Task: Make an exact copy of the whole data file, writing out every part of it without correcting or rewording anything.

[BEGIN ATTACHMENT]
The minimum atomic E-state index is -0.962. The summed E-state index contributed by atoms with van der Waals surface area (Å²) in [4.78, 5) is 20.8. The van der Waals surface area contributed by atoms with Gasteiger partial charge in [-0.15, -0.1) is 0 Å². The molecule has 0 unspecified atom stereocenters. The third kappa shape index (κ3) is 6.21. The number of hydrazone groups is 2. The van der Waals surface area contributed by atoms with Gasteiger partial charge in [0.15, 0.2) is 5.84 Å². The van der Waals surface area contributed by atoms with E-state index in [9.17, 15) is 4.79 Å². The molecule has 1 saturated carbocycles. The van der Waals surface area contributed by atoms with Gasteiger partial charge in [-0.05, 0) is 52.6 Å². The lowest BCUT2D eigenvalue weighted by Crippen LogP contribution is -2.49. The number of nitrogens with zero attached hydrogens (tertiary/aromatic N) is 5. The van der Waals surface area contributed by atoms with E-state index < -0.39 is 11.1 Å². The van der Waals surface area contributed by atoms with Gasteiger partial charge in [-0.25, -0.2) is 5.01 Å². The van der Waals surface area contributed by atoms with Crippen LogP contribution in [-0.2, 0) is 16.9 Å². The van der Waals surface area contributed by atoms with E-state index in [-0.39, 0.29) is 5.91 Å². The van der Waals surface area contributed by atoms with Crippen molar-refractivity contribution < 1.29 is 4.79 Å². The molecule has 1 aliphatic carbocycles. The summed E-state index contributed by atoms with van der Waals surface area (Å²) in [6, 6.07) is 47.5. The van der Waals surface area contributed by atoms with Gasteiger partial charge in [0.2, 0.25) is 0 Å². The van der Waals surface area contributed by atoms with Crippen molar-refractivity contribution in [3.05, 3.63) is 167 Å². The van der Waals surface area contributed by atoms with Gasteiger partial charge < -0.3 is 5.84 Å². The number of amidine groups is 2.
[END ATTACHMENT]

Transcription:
The minimum atomic E-state index is -0.962. The summed E-state index contributed by atoms with van der Waals surface area (Å²) in [4.78, 5) is 20.8. The van der Waals surface area contributed by atoms with Gasteiger partial charge in [-0.15, -0.1) is 0 Å². The molecule has 0 unspecified atom stereocenters. The third kappa shape index (κ3) is 6.21. The number of hydrazone groups is 2. The van der Waals surface area contributed by atoms with Gasteiger partial charge in [0.15, 0.2) is 5.84 Å². The van der Waals surface area contributed by atoms with E-state index in [9.17, 15) is 4.79 Å². The molecule has 1 saturated carbocycles. The van der Waals surface area contributed by atoms with Gasteiger partial charge in [-0.05, 0) is 52.6 Å². The lowest BCUT2D eigenvalue weighted by Crippen LogP contribution is -2.49. The number of nitrogens with zero attached hydrogens (tertiary/aromatic N) is 5. The van der Waals surface area contributed by atoms with E-state index < -0.39 is 11.1 Å². The van der Waals surface area contributed by atoms with Gasteiger partial charge in [-0.25, -0.2) is 5.01 Å². The van der Waals surface area contributed by atoms with Crippen LogP contribution in [-0.2, 0) is 16.9 Å². The van der Waals surface area contributed by atoms with E-state index in [-0.39, 0.29) is 5.91 Å². The van der Waals surface area contributed by atoms with Crippen molar-refractivity contribution < 1.29 is 4.79 Å². The molecule has 1 aliphatic carbocycles. The summed E-state index contributed by atoms with van der Waals surface area (Å²) in [6, 6.07) is 47.5. The van der Waals surface area contributed by atoms with Gasteiger partial charge in [0.2, 0.25) is 0 Å². The van der Waals surface area contributed by atoms with Crippen molar-refractivity contribution in [3.05, 3.63) is 167 Å². The van der Waals surface area contributed by atoms with Gasteiger partial charge < -0.3 is 5.84 Å². The number of amidine groups is 2.